When emotions take over during a market downturn, people often panic and sell near the bottom. And when markets are rising, people jump on the bandwagon and invest close to the times when the markets are peaking (see Figure 2). So individual investors suffer from buying high and selling low—exactly the opposite of what investors are seeking to do. The well-known DALBAR research studies reinforce how poorly individual investors are at “timing the market.” Buy-and-hold strategies effectively become “buy and hope” for many investors, with serious negative sequence-of-returns consequences, especially for those near or in retirement.
FIGURE 2: INVESTOR SENTIMENT DURING MARKET CYCLES
My investment philosophy for clients
I am passionate about helping clients to protect what they have, both from an insurance and investment perspective. I am equally passionate about helping them to grow their wealth. From reviewing the actual portfolio performance of many new clients, I see clearly how an actively managed and more conservative approach could have had a tremendous impact on the bottom line of their portfolios. That starts with avoiding the big losses concentrated around a large market decline—the power of not losing money is often more powerful than only focusing on investment gains.
I started my financial career on the insurance side of the business and a few years later moved on to more holistic planning and investment management. I was then exposed to active money management and have become a true believer in that philosophy. We know all about economic and market cycles from history. There will be boom and bust cycles, recessions, and bear markets. Active and tactical managers cannot predict with 100% certainty when these will start and end. But they certainly can improve the investment odds and probabilities for my clients with their focus on risk-adjusted returns.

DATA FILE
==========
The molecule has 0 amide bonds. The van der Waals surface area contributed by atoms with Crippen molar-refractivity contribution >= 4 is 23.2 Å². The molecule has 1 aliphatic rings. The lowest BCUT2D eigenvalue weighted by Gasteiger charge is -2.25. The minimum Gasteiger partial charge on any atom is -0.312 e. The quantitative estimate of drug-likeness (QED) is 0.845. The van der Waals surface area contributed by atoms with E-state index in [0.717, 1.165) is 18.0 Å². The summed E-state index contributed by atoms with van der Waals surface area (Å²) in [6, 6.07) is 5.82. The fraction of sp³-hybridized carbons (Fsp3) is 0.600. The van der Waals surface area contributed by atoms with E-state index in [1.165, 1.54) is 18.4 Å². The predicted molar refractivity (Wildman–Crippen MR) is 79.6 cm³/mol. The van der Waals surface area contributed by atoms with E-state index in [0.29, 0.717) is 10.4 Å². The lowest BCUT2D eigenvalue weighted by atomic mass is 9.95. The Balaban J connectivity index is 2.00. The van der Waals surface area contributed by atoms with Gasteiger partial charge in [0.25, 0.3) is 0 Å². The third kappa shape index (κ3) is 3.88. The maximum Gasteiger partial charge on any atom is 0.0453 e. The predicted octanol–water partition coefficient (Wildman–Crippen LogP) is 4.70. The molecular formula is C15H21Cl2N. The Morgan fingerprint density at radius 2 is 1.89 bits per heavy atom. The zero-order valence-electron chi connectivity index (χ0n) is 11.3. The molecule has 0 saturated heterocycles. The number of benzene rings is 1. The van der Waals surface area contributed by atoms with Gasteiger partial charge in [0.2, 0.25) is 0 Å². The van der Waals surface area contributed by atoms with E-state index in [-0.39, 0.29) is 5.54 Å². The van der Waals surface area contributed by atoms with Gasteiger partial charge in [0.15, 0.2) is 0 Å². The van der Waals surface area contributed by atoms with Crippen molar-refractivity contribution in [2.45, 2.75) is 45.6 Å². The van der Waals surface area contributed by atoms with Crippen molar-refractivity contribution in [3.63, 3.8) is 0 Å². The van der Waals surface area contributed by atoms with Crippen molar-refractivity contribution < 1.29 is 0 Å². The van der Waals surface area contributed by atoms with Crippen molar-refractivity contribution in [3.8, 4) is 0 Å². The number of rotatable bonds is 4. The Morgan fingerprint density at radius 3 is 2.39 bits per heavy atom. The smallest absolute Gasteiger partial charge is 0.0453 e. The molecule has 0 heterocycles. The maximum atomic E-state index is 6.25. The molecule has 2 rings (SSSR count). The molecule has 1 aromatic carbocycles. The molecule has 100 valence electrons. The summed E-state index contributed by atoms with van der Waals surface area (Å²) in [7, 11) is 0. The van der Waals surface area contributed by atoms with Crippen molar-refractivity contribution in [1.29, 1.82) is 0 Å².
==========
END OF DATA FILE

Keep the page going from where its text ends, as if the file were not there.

That is the essential message I deliver to clients, and, for just about everyone, it makes perfect logical sense. I ask clients, “If you are able to minimize the downward cycles in your investment portfolio, won’t you feel more secure and confident in taking on your retirement years?” The answer is uniformly “yes.”
Tactical investment management
Tactically managed strategies are one of the many tools active investment managers have in their arsenals for client portfolios. With tactical management, professional money managers are watching many data points as they attempt to reap the gains in upward-trending markets and avoid the downward trends of the market.
Their goals can vary widely with the types of tactical strategies employed. But many of these strategies, in the final analysis, simply are to “buy relatively low” and “sell relatively high.” There are numerous data points that their sophisticated models and algorithms can utilize, including (a) market-based factors such as resistance levels, moving averages, price trends, mean-reversion patterns, and volume trends; and (b) fundamental economic macro factors.